BACKGROUND: Gene-nutrient interactions affecting hepatic lipase (HL) activity may contribute to the interindividual variability of the cardiovascular disease risk associated with dietary fat intake. OBJECTIVE: We determined the associations of dietary fat intake with postheparin HL activity and the possible modifying effect of the HL -480C-->T polymorphism on these associations. DESIGN: Subjects were recruited from participants in the 2000-2001 follow-up examination of the Hoorn Study. HL activity was determined in postheparin plasma in a sample of 211 men and 218 women aged 60-87 y. Information about dietary intake of the participants was obtained with a validated food-frequency questionnaire. Linear regression was performed, adjusted for age. RESULTS: Total dietary fat was positively associated with HL activity (standardized beta: 0.11; 95% CI: 0.02, 0.21), and this association was also seen for saturated fat (0.10; 0.01, 0.20) and monounsaturated fatty acid (0.10; 0.01, 0.19). We observed a significant interaction of the HL polymorphism with the relation between total fat intake and HL activity. The association of total fat with HL activity was stronger in subjects with CT (0.27; 0.11, 0.43) and TT (0.39; -0.22, 1.00) genotypes than in subjects with the CC genotype (0.06; -0.06, 0.18; P for interaction < 0.10). The interaction remained statistically significant in models that included age, sex, carbohydrate and protein intakes, and insulin or body mass index. CONCLUSIONS: Higher intakes of total and saturated fat were positively associated with higher HL activity. In addition, the observed association of total fat with HL activity was modified by the HL-480C-->T polymorphism, after adjustment for age, sex, carbohydrate and protein intakes, and insulin or body mass index.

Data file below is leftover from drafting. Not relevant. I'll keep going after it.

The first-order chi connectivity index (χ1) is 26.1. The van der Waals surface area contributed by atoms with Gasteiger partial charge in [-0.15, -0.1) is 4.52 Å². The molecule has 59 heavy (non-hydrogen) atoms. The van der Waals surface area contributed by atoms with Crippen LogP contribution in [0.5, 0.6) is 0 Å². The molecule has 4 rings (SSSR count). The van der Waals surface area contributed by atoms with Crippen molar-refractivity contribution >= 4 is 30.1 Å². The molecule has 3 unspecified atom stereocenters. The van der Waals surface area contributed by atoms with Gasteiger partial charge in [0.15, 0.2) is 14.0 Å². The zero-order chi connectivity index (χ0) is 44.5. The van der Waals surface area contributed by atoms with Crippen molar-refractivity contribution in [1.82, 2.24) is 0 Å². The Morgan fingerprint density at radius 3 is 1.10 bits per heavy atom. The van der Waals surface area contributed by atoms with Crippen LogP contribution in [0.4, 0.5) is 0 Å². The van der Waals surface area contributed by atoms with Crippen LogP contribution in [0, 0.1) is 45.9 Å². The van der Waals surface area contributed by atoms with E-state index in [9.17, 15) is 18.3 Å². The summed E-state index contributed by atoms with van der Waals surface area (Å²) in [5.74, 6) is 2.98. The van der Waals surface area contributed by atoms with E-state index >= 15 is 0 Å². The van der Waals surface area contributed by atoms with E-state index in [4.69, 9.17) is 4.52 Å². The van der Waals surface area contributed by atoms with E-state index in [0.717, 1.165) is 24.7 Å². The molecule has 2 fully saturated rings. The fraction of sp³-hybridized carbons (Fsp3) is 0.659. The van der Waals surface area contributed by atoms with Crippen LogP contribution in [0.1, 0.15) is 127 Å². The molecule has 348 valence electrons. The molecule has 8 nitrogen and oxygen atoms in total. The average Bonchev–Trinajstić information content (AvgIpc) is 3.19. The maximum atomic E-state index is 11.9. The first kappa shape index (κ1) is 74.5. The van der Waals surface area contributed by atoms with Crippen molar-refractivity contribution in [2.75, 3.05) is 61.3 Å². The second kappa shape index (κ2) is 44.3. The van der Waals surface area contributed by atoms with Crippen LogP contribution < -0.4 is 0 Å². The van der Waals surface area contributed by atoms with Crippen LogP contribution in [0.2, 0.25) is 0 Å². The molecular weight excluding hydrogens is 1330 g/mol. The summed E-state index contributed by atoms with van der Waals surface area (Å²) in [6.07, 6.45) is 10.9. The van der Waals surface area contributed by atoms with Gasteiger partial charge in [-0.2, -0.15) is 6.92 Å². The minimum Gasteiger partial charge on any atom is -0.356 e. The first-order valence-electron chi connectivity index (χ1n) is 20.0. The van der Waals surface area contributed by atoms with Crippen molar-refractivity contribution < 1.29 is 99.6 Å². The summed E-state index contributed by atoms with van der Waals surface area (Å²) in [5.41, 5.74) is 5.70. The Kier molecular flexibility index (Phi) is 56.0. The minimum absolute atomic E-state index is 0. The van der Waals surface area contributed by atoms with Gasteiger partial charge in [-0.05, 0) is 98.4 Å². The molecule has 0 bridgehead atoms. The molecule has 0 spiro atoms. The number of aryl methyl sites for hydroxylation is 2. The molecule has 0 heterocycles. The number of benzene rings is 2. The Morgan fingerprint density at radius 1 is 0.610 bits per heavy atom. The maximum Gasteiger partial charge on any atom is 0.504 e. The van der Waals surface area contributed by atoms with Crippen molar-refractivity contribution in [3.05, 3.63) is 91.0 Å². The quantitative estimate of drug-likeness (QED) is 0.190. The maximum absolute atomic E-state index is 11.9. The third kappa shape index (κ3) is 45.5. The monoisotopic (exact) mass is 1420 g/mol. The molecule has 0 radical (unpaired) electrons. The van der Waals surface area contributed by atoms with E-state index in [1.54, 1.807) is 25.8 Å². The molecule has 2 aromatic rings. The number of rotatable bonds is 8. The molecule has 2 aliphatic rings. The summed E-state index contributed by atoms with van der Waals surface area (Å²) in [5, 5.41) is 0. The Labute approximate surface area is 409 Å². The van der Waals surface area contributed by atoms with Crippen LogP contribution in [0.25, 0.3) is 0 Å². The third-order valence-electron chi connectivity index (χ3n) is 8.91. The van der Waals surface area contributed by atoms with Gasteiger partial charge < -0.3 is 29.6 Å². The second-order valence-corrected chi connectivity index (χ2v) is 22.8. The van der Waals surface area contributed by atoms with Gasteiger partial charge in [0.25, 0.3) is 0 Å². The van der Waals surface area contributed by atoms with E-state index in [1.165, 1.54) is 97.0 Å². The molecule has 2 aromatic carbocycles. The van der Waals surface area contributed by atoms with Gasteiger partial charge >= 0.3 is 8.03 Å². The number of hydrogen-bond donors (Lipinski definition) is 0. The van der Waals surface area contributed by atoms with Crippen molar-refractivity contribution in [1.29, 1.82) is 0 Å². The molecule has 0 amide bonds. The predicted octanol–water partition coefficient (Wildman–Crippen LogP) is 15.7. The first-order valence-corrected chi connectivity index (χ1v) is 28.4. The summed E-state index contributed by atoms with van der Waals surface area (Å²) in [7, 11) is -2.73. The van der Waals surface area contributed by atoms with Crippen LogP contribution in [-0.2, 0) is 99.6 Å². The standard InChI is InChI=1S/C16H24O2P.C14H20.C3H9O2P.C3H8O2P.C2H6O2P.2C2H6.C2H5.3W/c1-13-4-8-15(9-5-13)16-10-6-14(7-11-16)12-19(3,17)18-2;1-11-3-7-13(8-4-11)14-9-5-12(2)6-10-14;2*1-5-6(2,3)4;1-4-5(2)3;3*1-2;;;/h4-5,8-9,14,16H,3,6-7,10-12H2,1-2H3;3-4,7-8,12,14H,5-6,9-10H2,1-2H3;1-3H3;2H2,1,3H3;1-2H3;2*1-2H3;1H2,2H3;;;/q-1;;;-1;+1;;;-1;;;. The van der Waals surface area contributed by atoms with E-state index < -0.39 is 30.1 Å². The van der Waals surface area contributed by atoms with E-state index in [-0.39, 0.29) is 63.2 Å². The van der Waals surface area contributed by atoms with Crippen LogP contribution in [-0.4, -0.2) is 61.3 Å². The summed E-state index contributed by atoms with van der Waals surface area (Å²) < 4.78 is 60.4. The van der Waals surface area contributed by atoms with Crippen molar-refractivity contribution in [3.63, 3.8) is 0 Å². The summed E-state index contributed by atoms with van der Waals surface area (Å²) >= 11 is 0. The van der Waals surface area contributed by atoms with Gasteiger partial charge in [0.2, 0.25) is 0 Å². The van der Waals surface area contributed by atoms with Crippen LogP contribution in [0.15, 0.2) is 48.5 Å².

Bos, G. M. J., Dekker, J. M., Feskens, E., Ocke, M. C., Nijpels, G., Stehouwer, C. D., Bouter, L. M., Heine, R. J., & Jansen, H. (2005). Interactions of dietary fat intake and the hepatic lipase -480C-->T polymorphism in determining hepatic lipase activity: the Hoorn Study. American Journal of Clinical Nutrition, 81(4), 911-915. https://doi.org/10.1093/ajcn/81.4.911